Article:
Roger Bansemer

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Information and illustrations about Hunting Island lighthouse by artist & author Roger Bansemer.
Hunting Island Lighthouse
Hunting Island State Park, South Carolina
1859 1875

Hunting Island Lighthouse
Hunting Island lighthouse by artist & author Roger Bansemer.

Hunting Island lighthouse print
Original painting also available

Hunting Island Lighthouse

Hunting Island lighthouse print
Original painting also available

 

 

Working on the Hunting Island painting in the studio.

Hunting Island Lighthouse drawing
A pen and ink drawing of the lighthouse.

Hunting Island Lighthouse drawing

A 1st order Fresnel lens on display at the lighthouse with partial glass.


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Hunting Island Lighthouse

The Hunting Island lighthouse was important because it served as a half way mark between the ports of Savannah, Georgia and Charleston, South Carolina. The lighthouse did not however, guide ships into a safe harbor but rather warned them to keep away from the dangerous shoals and shallow waters in the area. When a mariner sailing the area would see the light he would refer to a book called "Notice to Mariners." There he could find the color pattern of the lighthouse, which in the case of Hunting Island is black on the top half and white on the bottom. or at night find out which lighthouse it was by how often the light flashed in his direction. In the case of Hunting Island it warned mariners to stay far away.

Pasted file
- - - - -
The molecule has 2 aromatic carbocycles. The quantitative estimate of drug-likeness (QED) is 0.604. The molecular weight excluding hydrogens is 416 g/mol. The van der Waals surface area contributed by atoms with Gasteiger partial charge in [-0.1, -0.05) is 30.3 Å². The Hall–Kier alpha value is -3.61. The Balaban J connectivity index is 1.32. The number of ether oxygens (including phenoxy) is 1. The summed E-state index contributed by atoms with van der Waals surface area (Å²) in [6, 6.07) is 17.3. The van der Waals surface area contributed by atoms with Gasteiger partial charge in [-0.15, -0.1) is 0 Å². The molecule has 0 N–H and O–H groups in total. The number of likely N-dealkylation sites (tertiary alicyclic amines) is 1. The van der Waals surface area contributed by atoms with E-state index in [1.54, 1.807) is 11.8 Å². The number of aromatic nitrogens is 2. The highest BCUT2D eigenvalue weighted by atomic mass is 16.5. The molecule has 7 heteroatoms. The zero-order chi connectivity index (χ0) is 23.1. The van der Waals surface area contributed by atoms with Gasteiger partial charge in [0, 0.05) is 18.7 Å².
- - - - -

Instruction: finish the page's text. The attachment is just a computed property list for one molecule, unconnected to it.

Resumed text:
An earlier lighthouse standing ninety-five feet tall was built of brick on Hunting Island in 1857 but it was destroyed during the Civil War. The Union had a much better navy than did the Confederates so the Confederates destroyed it to keep the north from any benefits that the Hunting Island lighthouse could provide. All lighthouses were Federal property belonging to the North so for that reason alone the Confederates thought it was a good idea to blow it up.

A new lighthouse was built in 1875. Three lighthouse keepers were stationed at Hunting Island along with their families in the late 1800’s all in one large two story house. They earned $740, $540, and $490 a year. The Hunting Island lighthouse instead of being built entirely of brick like the first one, this time it was constructed in large cast iron sections and lined with bricks similar in some respects to the one at Cape Canaveral, Florida. The idea was that if erosion made it necessary to relocate the lighthouse it would be possible to remove the brick lining and then dissemble the huge cast iron sections. Just fourteen years after it had been built, this move became necessary and the one hundred and thirty-six foot tower was taken apart piece by piece and reinstalled more than a mile inland. Today beach erosion has continued to make its way towards the lighthouse and although it is in no immediate danger, the lighthouse now stands only two hundred yards from the surf.

Thousands of palms and oaks line the winding roads that weave through the Hunting Island State Park leading to the lighthouse. It is a nice place to spend an afternoon on the white sandy beach for some swimming and picnicking. Hiking trails through the park can give you a better look at the stately cabbage palms and the variety of wildlife in the nearby salt marshes that act as a nursery for much of the sea life. There are no motels close by but camp sites and cabins are available in the park. Best of all, the lighthouse is open to the public. Modern technology has rendered this like most lighthouses a bit of a dinosaur so it is no longer lit you can still walk the one hundred and eighty-five steps to the top for a great view of the island.

 The lighthouse is open to the public.
For more information:
Hunting Island State Park
1775 Sea Island Parkway
St. Helena, South Carolina 29920

Hunting Island Lighthouse Map